We assessed study quality for the four systematic reviews using AMSTAR [23, 30, 42, 47]. None of them had assessed the quality of their included primary studies, thus receiving no points for items 7 (“Was the scientific quality of the included studies assessed and documented?”) and 8 (“Was the scientific quality of the included studies used appropriately in formulating conclusions?”). One review scored 5 (out of 9) on AMSTAR, because it did not provided information on duplicate data collection (AMSTAR item 2) or show the list of included and excluded primary studies (item 5) . No indication of a grey literature search (item 4) was found in one systematic review , resulting in its score of 6 (out of 9) on AMSTAR.
Among all the 37 included studies, the terminologies most frequently used to describe the reporting problem included selective reporting (n = 35, 95%), discrepancy (n = 31, 84%), inconsistency (n = 27, 73%), biased reporting (n = 15, 41%), and incomplete reporting (n = 13, 35%). Fig. 2 shows the word clouds of all the terminologies used in the included systematic reviews and surveys.
Table 2 presents the key findings and authors’ conclusions of inconsistency by their main measure of comparison between protocols or registrations and full reports. Table 3 presented the detailed information of what had been reported in the 37 included studies regarding the inconsistency between protocols or registrations and full reports. There were 17 studies with a focus of outcome reporting problems, including changing, omitting (or unreported), introducing, incompletely-reporting, and selectively-reporting outcomes. The median inconsistency of outcome reporting was 54% (IQR: 29% - 72%), ranging from 14% (22/155) to 100% (1/1 and 69/69). Six studies found that most inconsistencies (median 71%, IQR: 57% - 83%) favoured a statistically significant result in full reports [21, 24, 27, 38, 43, 45]. Regarding subgroup reporting, inconsistency levels between protocols or registrations and full reports varied from 38% (196/515) to 100% (6/6), with post hoc analyses introduced (ranging from 26% (132/515) to 76% (143/189)) and pre-specified analyses omitted in full reports (from 12% (64/515) to 69% (103/149)). Inconsistencies of statistical analyses were observed, including defining non-inferiority margins, analysis principle selection (intention-to-treat, per-protocol, as-treated), and model adjustment, with an inconsistency level varying from 9% (5/54) to 67% (2/3). The remaining 13 studies reported frequent inconsistencies in multiple measure comparisons, where the multiple measure comparisons were defined as at least two main measures used for comparison between protocols or registrations and full reports (Tables 2 and 3). For instance, inconsistencies were observed in sample sizes (ranged from 27% (14/51) to 60% (34/56)), inclusion or exclusion criteria (from 12% (19/153) to 45% (9/20)), and conclusions (9%, 9/99).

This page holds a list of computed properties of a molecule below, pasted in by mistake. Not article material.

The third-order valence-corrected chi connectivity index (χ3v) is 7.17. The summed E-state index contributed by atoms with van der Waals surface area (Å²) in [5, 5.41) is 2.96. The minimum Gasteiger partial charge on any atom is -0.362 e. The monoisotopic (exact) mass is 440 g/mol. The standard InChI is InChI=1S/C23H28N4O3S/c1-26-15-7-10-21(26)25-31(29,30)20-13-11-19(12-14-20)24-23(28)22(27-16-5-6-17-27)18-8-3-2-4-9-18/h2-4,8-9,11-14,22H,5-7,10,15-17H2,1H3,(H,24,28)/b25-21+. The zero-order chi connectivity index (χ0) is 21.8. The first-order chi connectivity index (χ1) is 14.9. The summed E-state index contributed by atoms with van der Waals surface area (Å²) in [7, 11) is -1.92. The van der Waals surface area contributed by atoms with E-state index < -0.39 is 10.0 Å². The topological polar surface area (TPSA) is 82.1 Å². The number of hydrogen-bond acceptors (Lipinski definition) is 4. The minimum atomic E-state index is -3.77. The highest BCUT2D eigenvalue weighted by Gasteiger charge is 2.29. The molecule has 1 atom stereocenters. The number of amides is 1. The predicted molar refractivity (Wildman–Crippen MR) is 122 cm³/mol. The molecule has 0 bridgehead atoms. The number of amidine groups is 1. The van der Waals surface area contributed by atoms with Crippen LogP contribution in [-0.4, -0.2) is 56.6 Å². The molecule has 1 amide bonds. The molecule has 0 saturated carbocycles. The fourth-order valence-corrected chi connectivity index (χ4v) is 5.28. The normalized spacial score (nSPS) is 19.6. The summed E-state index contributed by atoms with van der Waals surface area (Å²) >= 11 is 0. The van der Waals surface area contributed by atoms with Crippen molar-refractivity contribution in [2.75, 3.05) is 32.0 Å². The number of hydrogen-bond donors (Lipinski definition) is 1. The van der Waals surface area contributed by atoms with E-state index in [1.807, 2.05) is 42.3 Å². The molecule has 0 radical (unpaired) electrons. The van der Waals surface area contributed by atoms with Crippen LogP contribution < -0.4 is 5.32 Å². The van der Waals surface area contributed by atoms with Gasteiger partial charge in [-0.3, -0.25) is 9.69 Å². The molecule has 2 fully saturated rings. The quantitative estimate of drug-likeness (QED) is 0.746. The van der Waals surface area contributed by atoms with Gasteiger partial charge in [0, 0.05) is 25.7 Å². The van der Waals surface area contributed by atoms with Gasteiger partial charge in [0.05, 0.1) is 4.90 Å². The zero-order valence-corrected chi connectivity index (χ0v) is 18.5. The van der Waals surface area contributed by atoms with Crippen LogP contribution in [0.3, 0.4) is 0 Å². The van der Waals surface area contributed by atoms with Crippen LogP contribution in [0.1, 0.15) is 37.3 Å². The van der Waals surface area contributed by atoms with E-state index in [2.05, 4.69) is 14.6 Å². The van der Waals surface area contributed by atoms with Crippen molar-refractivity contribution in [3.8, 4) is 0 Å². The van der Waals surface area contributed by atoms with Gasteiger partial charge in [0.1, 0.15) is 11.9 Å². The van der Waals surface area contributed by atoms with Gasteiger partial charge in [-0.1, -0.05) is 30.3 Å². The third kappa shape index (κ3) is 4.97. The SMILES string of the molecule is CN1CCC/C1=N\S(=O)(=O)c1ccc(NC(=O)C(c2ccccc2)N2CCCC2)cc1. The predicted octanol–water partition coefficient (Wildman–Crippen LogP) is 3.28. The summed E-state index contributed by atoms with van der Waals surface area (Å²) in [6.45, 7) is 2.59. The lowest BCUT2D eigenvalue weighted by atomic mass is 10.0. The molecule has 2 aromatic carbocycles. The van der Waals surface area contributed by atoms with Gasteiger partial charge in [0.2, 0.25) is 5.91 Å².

As shown in Table 4, significant factors reported to be related to inconsistent reporting included outcomes with statistically significant results, study sponsorship, type of outcome (efficacy, harm outcome) and disease specialty. Two studies reported higher odds of complete reporting for full reports in primary outcomes with significant results (odds ratios (ORs) ranging from 2.5 to 4.7) [7, 19], while one study found that outcomes with significant results were associated with inconsistent reporting in full reports (OR = 1.38) .Other factors related to inconsistent reporting included investigator-sponsored trials, efficacy outcomes, and cardiology and infectious diseases (Table 4).